Cannes: Neon's Horror Film 'Border' Wins Un Certain Regard Prize
The jury of three women and two men, headed by Benicio Del Toro, tapped Ukraine’s Sergei Loznitsa as best director and Joao Salaviza and Renee Nader Messora’s 'The Dead and the Others' as the jury prize winner.
The Un Certain Regard sidebar of the 71st Cannes Film Festival unveiled its winners on Friday afternoon, with the jury awarding the top prize to Ali Abbasi's Border.
The Swedish film, which already landed U.S. distribution with Neon, centers on a customs officer who develops a strange attraction to the suspect she's investigating. The horror film has been dubbed a troll love story.
"We as a jury feel that out of the 2,000 films that were considered by the fest, that the 18 films that we saw were in their own way big winners," said jury president Benicio Del Toro at the ceremony, held at the Debussy Theatre. "But we had to pick the five movies that moved us as a group."
Joao Salaviza and Renee Nader Messora’s The Dead and the Others won the jury prize. Salaviza dedicated the prize to the "Indigenous people who live under threat" and brought two people from the film, who live in Brazil's Amazon rainforest, to the stage.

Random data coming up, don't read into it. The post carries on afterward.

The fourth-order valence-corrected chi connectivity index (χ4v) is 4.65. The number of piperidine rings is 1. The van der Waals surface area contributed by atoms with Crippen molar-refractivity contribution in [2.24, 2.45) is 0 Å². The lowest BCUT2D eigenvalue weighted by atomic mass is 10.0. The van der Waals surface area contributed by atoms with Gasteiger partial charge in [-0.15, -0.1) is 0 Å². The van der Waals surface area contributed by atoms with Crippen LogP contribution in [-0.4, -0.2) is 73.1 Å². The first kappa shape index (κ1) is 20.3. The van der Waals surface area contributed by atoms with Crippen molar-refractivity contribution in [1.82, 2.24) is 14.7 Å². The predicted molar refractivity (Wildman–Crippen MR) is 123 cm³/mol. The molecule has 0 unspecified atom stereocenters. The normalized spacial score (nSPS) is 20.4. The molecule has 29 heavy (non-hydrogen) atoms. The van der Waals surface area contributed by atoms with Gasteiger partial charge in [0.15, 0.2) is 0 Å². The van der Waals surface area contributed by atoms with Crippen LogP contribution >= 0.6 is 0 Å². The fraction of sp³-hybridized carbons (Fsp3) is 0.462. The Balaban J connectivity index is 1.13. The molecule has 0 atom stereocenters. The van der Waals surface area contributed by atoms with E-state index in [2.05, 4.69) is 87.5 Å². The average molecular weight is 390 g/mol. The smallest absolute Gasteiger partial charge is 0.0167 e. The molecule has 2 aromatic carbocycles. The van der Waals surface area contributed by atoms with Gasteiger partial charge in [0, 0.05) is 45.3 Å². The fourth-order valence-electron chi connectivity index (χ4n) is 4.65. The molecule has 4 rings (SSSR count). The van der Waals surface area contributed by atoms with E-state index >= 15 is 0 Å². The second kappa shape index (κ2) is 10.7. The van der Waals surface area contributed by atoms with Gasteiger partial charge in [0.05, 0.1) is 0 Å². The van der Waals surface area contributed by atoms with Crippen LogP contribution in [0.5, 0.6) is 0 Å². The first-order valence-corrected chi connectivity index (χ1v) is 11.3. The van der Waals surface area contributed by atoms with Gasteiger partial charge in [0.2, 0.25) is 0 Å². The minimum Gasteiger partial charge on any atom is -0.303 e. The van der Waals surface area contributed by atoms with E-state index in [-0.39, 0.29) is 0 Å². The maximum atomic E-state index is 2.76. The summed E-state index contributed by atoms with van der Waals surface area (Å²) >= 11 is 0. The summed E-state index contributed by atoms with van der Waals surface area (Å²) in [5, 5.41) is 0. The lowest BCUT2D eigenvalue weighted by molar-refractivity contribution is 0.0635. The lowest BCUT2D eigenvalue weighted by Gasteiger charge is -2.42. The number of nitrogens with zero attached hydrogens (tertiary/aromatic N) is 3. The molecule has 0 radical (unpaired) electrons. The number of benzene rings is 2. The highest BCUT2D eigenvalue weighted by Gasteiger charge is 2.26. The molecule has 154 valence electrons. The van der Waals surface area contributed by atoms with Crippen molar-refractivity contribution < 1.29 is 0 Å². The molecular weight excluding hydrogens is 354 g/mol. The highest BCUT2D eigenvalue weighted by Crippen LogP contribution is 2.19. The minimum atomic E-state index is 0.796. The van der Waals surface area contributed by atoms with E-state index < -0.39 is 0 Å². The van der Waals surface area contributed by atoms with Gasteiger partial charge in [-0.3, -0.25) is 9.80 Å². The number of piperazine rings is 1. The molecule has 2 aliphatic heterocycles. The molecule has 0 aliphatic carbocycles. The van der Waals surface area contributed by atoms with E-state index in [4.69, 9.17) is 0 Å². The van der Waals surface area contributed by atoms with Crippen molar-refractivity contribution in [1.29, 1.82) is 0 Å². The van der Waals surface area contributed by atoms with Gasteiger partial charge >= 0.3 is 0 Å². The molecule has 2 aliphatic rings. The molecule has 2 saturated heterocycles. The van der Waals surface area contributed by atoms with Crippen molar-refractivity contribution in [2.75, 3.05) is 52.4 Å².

Ukraine’s Sergei Loznitsa won the best direction award for Donbass, which was Un Certain Regard’s opening-night film.
Meryem Benm'Barek-Aloisi took best screenwriting honors for Sofia, and Victor Polster, who plays a transgender teen in Girl, won the best acting prize. "He's not here. He's in school. He's only 16," the film's director, Lukas Dhont, joked while accepting the award on behalf of Polster.
The jury of three women and two men also included Palestinian writer and director Annemarie Jacir, Russian helmer Kantemir Balagov, French actress Virginie Ledoyen and Telluride Film Festival executive director Julie Huntsinger.
Though Cannes 2018 was poised to be the year of the woman, so far the biggest trophies have gone to men, including Gaspar Noe, who took home the Directors Fortnight top prize for Climax last night.